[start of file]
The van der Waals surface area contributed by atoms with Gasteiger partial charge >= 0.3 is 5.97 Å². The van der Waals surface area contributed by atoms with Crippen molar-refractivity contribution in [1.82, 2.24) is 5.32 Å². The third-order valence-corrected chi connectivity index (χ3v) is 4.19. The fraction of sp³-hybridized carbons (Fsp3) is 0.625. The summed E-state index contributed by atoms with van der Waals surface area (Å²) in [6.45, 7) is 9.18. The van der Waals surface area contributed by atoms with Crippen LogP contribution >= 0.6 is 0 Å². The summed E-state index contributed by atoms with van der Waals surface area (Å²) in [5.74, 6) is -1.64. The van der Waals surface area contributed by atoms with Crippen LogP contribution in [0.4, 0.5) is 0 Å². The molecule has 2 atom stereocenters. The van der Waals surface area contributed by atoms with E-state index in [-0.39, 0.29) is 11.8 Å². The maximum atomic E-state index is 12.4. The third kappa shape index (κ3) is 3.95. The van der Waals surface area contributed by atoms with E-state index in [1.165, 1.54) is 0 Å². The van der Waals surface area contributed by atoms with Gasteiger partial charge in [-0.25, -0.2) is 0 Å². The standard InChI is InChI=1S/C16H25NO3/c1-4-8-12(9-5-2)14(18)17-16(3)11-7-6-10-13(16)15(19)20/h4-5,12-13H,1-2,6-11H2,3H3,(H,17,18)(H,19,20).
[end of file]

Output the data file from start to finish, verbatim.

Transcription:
The van der Waals surface area contributed by atoms with Gasteiger partial charge >= 0.3 is 5.97 Å². The van der Waals surface area contributed by atoms with Crippen molar-refractivity contribution in [1.82, 2.24) is 5.32 Å². The third-order valence-corrected chi connectivity index (χ3v) is 4.19. The fraction of sp³-hybridized carbons (Fsp3) is 0.625. The summed E-state index contributed by atoms with van der Waals surface area (Å²) in [6.45, 7) is 9.18. The van der Waals surface area contributed by atoms with Crippen LogP contribution >= 0.6 is 0 Å². The summed E-state index contributed by atoms with van der Waals surface area (Å²) in [5.74, 6) is -1.64. The van der Waals surface area contributed by atoms with Crippen LogP contribution in [0.4, 0.5) is 0 Å². The molecule has 2 atom stereocenters. The van der Waals surface area contributed by atoms with E-state index in [-0.39, 0.29) is 11.8 Å². The maximum atomic E-state index is 12.4. The third kappa shape index (κ3) is 3.95. The van der Waals surface area contributed by atoms with E-state index in [1.165, 1.54) is 0 Å². The van der Waals surface area contributed by atoms with Gasteiger partial charge in [-0.25, -0.2) is 0 Å². The standard InChI is InChI=1S/C16H25NO3/c1-4-8-12(9-5-2)14(18)17-16(3)11-7-6-10-13(16)15(19)20/h4-5,12-13H,1-2,6-11H2,3H3,(H,17,18)(H,19,20).